This Tuesday, the U.S. senate passed a bill called The Cybersecurity Information Sharing Act (CISA). This bill enables companies to work more closely with law enforcement to prevent hackers from acquiring sensitive information from companies. CISA helps companies react quickly to cyberattacks and it allows them to share cyber threat information with the Department of Homeland Security. When a company is being hacked “cyber threat indicators” are sent to the Department of Homeland Security, who then sends this data to the FBI, NSA and other governmental agencies who share warnings with other companies. In theory, the information shared will be limited to only “threat indicators” meaning data such as technical information about malware used or ways that hackers cover their track. However, the bill has a significant provision. CISA gives companies the option to share information beyond the “cyber threat indicator.” For example, if a company shares too much information about their users, this bill shields that company from private lawsuits and antitrust laws. Once Homeland Security receives information from a company, they are obligated to share the company’s report which may include customers’ personal information. CISA would provide legal liability protections for companies that share cyberthreat information to government agencies.
However, there is controversy underlying this bill. Critics say that this bill is a “surveillance bill” and an excuse for government agencies to receive more “upstream information” and use shared data from companies to spy on customers. Others opposing the bill say that sharing cyber threatening information will do very little in preventing hackers. In fact, Homeland Security established the United States Computer Emergency Readiness Team (US-CERT) in 2003 which collects, analyzes and responds to cyber attack information shared amongst other agencies. All CISA would do is help in collecting more information, but the bill does not state how the information will be used or how the private sector might access this information. In addition, the bill does not make it clear on how information would be shared, who would manage the information, and how will it be disseminated. Some tech giants, including Apple, are aggressively against the bill stating that “the trust of our customers means everything to us and we don’t believe security should come at the expense of their privacy”.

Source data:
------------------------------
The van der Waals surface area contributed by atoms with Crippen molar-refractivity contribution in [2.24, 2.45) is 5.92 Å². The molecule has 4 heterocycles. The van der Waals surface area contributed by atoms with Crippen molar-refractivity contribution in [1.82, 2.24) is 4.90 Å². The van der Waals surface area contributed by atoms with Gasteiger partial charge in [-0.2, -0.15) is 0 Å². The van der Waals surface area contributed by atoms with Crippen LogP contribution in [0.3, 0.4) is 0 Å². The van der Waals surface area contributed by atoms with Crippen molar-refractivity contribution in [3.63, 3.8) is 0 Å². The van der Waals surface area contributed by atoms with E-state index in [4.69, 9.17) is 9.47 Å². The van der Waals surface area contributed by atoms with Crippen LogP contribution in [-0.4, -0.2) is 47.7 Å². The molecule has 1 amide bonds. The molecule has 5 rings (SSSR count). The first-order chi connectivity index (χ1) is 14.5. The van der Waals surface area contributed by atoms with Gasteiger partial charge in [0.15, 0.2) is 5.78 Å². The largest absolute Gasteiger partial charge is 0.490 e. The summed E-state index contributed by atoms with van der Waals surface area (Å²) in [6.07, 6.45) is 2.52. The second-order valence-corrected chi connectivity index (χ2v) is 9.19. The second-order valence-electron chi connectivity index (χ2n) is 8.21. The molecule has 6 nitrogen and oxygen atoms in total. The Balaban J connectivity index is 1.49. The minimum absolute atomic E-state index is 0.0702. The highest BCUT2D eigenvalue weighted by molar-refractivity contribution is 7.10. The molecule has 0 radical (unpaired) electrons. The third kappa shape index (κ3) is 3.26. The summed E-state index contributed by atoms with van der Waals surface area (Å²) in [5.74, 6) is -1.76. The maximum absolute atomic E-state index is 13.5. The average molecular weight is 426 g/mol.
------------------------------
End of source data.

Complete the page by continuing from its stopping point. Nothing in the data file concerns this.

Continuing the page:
This occurrence shows the relationship between government and companies and how policies can either hinder or benefit companies. This bill allows companies to wash their hands from sharing users’ information and gives more power to the government. I feel like this bill is not really solving the hacking problem, it is only protecting companies from potential lawsuits and gives an excuse for government to have an individual’s private information. This bill is only giving the government legal permission to further intrude on our personal lives, it is not addressing the issue of preventing hacking. If the president signs this bill, the government will be further monitoring which will significantly infringe on our liberties.